Dept. of Molecular Microbiology & Immunology
Oregon Health & Science University
Respiratory virus infections are associated with the majority of asthma attacks in children and adults. Virus infection alters the neural control of the airways. Parasympathetic nerves release the neurotransmitter acetylcholine onto airway smooth muscle, inducing contraction. M2 muscarinic receptors on parasympathetic neurons normally function to limit the release of the acetylcholine. However, virus infection induces M2 receptor dysfunction, which causes more acetylcholine to be released, leading to bronchoconstriction. While virus-‐induced M2 receptor dysfunction and airway hyperreactivity is well documented, little is known about the cellular mediators and mechanisms mediating these effects. While certain respiratory virus can infect airway neurons, I used mice to demonstrate that influenza and parainfluenza virus infect the airway epithelium, but do not infect airway neurons. I also demonstrated that airway neurons are not infected with parainfluenza virus in guinea pigs (Chapter III). This suggested other cellular mediators released during infection induce changes in neuronal control. Previous work has demonstrated a role for inflammatory mediators in airway hyperreactivity. In animal models, blocking TNF-‐α prevents M2 receptor dysfunction and airway hyperreactivity after antigen or virus challenge. Blocking IL-‐1β can prevent airway hyperreactivity in ozone or antigen-‐challenged animals. In addition, xxi direct virus or TNF-‐α treatment decreases M2 receptor expression in cultured parasympathetic neurons. Given that virus infection affects M2 receptor function on parasympathetic nerves, I developed a novel dissection technique in guinea pigs to show that parainfluenza virus infection decreased M2 receptor expression in parasympathetic neurons in vivo. This effect was prevented by blocking either TNF-‐ α or IL-‐1β (Chapter IV). Using a guinea pig model, I also demonstrated blocking IL-‐ 1β during parainfluenza virus infection prevented M2 receptor dysfunction (Chapter V). In vitro, I determined IL-‐1β directly decreases M2 receptor expression in human and guinea pig parasympathetic neurons, and TNF-‐α is the major contributing factor of IL-‐1β production (Chapter VI). In summary, I have demonstrated that influenza and parainfluenza virus do not infect sensory neurons or parasympathetic ganglia. I also developed a new dissection technique and showed parainfluenza virus infection indirectly decreased M2 receptor expression in parasympathetic neurons, which is mediated by TNF-‐α and IL-‐1β. Moreover, the IL-‐1β-‐mediated the loss of M2 receptor expression happens in vivo and in vitro. Furthermore, I demonstrated that blocking IL-‐1β in vivo prevented the loss of inhibitory M2 receptors during parainfluenza virus infection. The data presented in this thesis provide novel findings in the field of virus-‐induced M2 receptor function and airway hyperreactivity. These studies provide a new drug target for future therapies and suggest that blocking IL-‐1β can be a potentially effective treatment for virus-‐induced asthma exacerbations.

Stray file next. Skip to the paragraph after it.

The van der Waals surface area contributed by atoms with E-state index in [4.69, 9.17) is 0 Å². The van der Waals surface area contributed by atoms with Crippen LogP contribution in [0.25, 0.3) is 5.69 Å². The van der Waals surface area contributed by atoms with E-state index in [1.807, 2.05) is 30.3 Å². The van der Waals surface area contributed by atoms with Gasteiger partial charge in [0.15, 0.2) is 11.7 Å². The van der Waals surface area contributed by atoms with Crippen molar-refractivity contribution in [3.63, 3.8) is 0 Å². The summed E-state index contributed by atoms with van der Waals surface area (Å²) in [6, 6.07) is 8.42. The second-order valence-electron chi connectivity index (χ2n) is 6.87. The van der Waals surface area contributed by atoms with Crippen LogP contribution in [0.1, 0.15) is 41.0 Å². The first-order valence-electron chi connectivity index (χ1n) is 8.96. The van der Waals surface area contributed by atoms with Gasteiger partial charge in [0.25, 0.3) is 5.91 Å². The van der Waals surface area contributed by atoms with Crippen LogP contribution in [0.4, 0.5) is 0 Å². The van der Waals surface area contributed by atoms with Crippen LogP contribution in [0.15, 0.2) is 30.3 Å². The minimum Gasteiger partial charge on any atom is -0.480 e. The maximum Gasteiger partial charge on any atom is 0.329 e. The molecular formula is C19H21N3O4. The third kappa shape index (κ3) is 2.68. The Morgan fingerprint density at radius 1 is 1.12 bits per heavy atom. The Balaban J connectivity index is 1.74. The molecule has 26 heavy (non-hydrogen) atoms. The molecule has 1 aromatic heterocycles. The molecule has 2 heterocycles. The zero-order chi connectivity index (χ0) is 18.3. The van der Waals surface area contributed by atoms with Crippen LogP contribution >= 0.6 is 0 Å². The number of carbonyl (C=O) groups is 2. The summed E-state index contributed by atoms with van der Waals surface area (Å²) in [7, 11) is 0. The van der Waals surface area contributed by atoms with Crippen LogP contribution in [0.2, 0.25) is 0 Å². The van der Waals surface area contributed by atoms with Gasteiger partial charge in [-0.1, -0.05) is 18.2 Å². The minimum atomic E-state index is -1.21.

School of Medicine
Rynko, Abby Eve, "The role of TNF- [alpha] and IL-1[beta] in virus-induced M2 receptor dysfunction" (2013). Scholar Archive. 3525.